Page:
What does it feel like?

Everyone experiences it differently, but most people simply feel as though they have their eyes shut, and able to hear everything that goes on around them.  Nothing more than that.  Others feel a tremendous sense of relaxation, yet others feel tingly or numb, heavy or light.    Or all of the above.  Or none of them.  The secret is not to expect a particular experience, not to try to relax, simply allow it to happen in whichever way is right for you.

How is it different to stage hypnosis?

People often think that hypnotherapy will be a magic cure where someone can make them do anything without any effort on their part – just like the stage shows.  And sometimes it is.  However, the only similarity with a stage show is that they both use the state of hypnosis.  A stage show uses this state for entertainment.  All individuals who participate do so because they want to.  The engagement is momentary.  There is no emotional agenda involved – just fun.  With hypnotherapy, this can involve working on problems which have often existed for years, through layers of self-awareness, vulnerability, denial, and even resistance.  If there was no resistance, you would have resolved the problem on your own.  Working with your subconscious mind with hypnotherapy, it is easier to overcome these, developing new ways of being so that you can live the life you want.

What people say about hypnotherapy

Here are some typical comments people make to show you the different ways people respond:

  • “I got immediate results – I was very impressed!”
  • “I didn’t notice anything until friends and family started to say how much happier and calmer I seemed – then I realised I was!”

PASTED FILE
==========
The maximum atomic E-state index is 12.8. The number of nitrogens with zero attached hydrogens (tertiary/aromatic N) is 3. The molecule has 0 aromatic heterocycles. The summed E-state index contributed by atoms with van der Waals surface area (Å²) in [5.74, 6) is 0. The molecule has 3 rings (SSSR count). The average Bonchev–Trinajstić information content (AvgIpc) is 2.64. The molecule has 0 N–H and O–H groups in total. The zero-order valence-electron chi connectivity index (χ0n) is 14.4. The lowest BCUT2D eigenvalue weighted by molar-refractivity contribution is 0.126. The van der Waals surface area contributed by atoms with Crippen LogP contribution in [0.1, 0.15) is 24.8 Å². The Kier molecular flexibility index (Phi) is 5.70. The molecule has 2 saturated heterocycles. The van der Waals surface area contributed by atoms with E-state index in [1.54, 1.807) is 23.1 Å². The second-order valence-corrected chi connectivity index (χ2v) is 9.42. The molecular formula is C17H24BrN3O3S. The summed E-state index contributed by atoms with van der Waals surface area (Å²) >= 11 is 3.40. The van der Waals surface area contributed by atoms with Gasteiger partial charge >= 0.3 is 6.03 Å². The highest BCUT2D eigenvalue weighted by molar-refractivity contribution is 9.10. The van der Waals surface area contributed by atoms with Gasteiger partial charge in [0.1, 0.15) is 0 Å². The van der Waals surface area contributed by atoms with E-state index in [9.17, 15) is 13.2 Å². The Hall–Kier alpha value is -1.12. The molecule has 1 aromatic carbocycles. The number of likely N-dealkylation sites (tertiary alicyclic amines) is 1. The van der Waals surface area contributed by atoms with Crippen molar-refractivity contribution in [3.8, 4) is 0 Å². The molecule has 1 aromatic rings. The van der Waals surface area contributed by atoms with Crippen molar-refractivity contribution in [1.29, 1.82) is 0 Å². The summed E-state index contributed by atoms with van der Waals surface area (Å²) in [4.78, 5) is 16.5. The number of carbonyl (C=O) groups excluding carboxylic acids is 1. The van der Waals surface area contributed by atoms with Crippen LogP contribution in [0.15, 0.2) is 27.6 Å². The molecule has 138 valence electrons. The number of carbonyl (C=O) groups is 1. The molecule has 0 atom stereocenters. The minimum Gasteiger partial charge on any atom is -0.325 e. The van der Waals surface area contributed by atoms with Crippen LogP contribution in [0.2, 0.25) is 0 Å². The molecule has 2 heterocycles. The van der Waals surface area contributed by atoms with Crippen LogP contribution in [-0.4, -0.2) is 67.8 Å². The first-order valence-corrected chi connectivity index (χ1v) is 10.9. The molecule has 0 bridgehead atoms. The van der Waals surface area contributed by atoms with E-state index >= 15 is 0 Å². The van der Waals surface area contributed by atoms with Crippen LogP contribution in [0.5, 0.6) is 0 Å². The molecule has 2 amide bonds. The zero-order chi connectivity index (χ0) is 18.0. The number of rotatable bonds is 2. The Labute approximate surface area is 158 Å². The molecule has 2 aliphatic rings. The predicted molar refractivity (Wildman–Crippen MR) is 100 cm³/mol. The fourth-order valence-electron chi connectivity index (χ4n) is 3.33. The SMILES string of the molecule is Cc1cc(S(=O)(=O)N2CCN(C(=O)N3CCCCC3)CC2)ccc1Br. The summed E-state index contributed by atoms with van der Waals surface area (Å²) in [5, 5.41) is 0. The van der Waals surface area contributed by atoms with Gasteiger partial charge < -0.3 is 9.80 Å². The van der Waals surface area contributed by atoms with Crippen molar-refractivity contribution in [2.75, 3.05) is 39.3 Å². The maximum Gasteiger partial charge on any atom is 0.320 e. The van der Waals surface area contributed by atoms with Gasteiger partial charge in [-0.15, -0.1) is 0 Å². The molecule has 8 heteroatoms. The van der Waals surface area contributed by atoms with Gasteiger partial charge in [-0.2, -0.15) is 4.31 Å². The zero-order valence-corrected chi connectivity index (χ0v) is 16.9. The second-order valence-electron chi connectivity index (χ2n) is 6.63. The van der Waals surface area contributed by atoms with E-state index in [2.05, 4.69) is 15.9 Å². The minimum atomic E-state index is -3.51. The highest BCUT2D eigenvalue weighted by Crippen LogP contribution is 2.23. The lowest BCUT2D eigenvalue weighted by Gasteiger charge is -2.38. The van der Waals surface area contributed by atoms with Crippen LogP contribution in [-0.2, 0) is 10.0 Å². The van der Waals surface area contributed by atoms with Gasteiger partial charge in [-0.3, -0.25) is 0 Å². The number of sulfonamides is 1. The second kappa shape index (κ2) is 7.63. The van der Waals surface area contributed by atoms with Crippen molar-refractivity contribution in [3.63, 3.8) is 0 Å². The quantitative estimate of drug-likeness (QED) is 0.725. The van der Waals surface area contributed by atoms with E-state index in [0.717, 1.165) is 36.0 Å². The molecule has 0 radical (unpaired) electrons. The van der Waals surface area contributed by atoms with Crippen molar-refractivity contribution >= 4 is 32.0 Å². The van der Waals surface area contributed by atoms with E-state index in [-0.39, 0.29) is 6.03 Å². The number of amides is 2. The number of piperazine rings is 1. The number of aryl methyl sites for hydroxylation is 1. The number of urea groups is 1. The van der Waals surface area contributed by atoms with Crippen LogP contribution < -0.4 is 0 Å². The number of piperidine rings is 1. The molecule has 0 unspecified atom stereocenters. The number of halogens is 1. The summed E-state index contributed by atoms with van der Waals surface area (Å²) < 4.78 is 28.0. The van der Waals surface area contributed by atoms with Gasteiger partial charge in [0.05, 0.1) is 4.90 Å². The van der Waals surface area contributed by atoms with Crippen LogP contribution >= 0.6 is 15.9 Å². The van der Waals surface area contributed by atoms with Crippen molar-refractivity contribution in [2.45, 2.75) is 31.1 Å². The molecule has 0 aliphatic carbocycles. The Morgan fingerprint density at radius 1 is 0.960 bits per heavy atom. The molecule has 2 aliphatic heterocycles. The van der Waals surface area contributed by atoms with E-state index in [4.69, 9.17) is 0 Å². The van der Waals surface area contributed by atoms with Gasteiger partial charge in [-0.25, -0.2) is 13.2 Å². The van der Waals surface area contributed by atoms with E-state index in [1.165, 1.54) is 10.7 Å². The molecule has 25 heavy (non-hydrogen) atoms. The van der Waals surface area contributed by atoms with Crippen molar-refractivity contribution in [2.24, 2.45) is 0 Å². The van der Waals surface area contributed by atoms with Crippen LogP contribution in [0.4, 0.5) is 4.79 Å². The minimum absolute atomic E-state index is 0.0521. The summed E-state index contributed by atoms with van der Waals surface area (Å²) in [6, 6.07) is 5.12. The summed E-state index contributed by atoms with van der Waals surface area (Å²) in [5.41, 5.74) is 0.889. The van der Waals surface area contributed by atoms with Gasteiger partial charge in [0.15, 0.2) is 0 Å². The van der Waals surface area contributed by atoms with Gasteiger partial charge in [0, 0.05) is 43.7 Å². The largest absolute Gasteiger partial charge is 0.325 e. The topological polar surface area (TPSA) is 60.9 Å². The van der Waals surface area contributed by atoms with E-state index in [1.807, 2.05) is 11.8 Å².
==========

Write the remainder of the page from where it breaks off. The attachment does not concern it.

• “I’m still not sure if I was hypnotised but I do know that I have achieved what I wanted to – so I guess I must have been”

If you are looking to make changes in your life, do try hypnotherapy.  It just makes change easier.  It helps you deal with stress, self-esteem, anxiety, depression and insomnia.  It’s also great for weight loss, smoking cessation and IBS.  If you have anything which stress makes worse, hypnotherapy can usually make better.

My clients regularly tell me that they gained far more than they came for as often other problems are resolved at the same time.  Hypnotherapy could be the best investment you ever make in yourself.

© Tricia Woolfrey 2012

Tricia Woolfrey is an integrative therapist, an advanced clinical hypnotherapist, master practitioner in NLP, nutritionist, and author and utilises bioenergetics to help you be the best you can be.  She has practices in Surrey and Harley Street, London.  She can be reached on 0845 130 0854 www.pw-hypnotherapy.co.uk.